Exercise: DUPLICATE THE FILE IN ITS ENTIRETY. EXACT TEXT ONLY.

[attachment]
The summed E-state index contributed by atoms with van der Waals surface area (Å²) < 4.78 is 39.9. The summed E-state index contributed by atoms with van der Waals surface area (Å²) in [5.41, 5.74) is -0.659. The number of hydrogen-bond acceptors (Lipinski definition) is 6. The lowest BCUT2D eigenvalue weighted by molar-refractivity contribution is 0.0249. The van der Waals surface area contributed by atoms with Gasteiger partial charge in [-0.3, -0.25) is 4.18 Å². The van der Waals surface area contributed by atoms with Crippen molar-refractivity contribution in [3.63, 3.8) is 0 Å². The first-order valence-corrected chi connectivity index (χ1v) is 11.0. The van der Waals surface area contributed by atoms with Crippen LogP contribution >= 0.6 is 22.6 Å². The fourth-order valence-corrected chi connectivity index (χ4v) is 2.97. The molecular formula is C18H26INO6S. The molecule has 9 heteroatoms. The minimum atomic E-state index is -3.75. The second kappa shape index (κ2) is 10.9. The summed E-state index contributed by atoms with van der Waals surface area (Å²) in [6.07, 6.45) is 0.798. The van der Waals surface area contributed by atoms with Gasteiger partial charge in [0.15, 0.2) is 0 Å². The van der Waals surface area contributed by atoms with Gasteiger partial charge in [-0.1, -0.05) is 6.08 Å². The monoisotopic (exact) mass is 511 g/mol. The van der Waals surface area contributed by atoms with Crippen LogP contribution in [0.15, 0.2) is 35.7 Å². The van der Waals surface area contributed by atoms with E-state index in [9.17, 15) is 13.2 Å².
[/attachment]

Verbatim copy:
The summed E-state index contributed by atoms with van der Waals surface area (Å²) < 4.78 is 39.9. The summed E-state index contributed by atoms with van der Waals surface area (Å²) in [5.41, 5.74) is -0.659. The number of hydrogen-bond acceptors (Lipinski definition) is 6. The lowest BCUT2D eigenvalue weighted by molar-refractivity contribution is 0.0249. The van der Waals surface area contributed by atoms with Gasteiger partial charge in [-0.3, -0.25) is 4.18 Å². The van der Waals surface area contributed by atoms with Crippen molar-refractivity contribution in [3.63, 3.8) is 0 Å². The first-order valence-corrected chi connectivity index (χ1v) is 11.0. The van der Waals surface area contributed by atoms with Crippen LogP contribution >= 0.6 is 22.6 Å². The fourth-order valence-corrected chi connectivity index (χ4v) is 2.97. The molecular formula is C18H26INO6S. The molecule has 9 heteroatoms. The minimum atomic E-state index is -3.75. The second kappa shape index (κ2) is 10.9. The summed E-state index contributed by atoms with van der Waals surface area (Å²) in [6.07, 6.45) is 0.798. The van der Waals surface area contributed by atoms with Gasteiger partial charge in [0.15, 0.2) is 0 Å². The van der Waals surface area contributed by atoms with Gasteiger partial charge in [-0.1, -0.05) is 6.08 Å². The monoisotopic (exact) mass is 511 g/mol. The van der Waals surface area contributed by atoms with Crippen LogP contribution in [0.15, 0.2) is 35.7 Å². The van der Waals surface area contributed by atoms with E-state index in [9.17, 15) is 13.2 Å².